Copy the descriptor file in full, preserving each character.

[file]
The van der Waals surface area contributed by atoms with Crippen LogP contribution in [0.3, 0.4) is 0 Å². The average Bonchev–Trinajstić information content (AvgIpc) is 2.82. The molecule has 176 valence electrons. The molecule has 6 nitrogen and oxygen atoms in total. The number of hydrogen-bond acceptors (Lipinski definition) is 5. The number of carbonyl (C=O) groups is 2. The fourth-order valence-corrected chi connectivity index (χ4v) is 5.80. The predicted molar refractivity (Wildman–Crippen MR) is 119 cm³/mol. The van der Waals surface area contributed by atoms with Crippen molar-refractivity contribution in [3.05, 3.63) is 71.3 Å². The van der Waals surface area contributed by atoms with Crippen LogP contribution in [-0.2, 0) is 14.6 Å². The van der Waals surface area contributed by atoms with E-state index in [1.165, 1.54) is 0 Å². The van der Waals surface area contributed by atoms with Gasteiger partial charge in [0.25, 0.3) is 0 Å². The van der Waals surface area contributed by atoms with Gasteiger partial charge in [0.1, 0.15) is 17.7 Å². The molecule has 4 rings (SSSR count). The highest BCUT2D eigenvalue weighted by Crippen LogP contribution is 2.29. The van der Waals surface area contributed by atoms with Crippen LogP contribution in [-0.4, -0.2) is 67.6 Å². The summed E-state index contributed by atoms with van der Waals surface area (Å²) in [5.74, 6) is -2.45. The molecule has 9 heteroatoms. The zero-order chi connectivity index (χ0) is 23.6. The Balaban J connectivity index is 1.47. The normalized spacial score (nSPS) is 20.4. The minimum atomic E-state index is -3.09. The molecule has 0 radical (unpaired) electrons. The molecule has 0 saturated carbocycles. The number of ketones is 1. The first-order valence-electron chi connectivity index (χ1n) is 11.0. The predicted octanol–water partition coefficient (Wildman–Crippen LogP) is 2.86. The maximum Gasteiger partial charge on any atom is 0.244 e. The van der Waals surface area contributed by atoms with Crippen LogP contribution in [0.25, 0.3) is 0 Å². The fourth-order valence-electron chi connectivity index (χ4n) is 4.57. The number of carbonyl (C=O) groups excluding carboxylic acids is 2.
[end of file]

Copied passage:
The van der Waals surface area contributed by atoms with Crippen LogP contribution in [0.3, 0.4) is 0 Å². The average Bonchev–Trinajstić information content (AvgIpc) is 2.82. The molecule has 176 valence electrons. The molecule has 6 nitrogen and oxygen atoms in total. The number of hydrogen-bond acceptors (Lipinski definition) is 5. The number of carbonyl (C=O) groups is 2. The fourth-order valence-corrected chi connectivity index (χ4v) is 5.80. The predicted molar refractivity (Wildman–Crippen MR) is 119 cm³/mol. The van der Waals surface area contributed by atoms with Crippen molar-refractivity contribution in [3.05, 3.63) is 71.3 Å². The van der Waals surface area contributed by atoms with Crippen LogP contribution in [-0.2, 0) is 14.6 Å². The van der Waals surface area contributed by atoms with E-state index in [1.165, 1.54) is 0 Å². The van der Waals surface area contributed by atoms with Gasteiger partial charge in [0.25, 0.3) is 0 Å². The van der Waals surface area contributed by atoms with Gasteiger partial charge in [0.1, 0.15) is 17.7 Å². The molecule has 4 rings (SSSR count). The highest BCUT2D eigenvalue weighted by Crippen LogP contribution is 2.29. The van der Waals surface area contributed by atoms with Crippen LogP contribution in [-0.4, -0.2) is 67.6 Å². The summed E-state index contributed by atoms with van der Waals surface area (Å²) in [5.74, 6) is -2.45. The molecule has 9 heteroatoms. The zero-order chi connectivity index (χ0) is 23.6. The Balaban J connectivity index is 1.47. The normalized spacial score (nSPS) is 20.4. The minimum atomic E-state index is -3.09. The molecule has 0 radical (unpaired) electrons. The molecule has 0 saturated carbocycles. The number of ketones is 1. The first-order valence-electron chi connectivity index (χ1n) is 11.0. The predicted octanol–water partition coefficient (Wildman–Crippen LogP) is 2.86. The maximum Gasteiger partial charge on any atom is 0.244 e. The van der Waals surface area contributed by atoms with Crippen LogP contribution in [0.25, 0.3) is 0 Å². The fourth-order valence-electron chi connectivity index (χ4n) is 4.57. The number of carbonyl (C=O) groups excluding carboxylic acids is 2.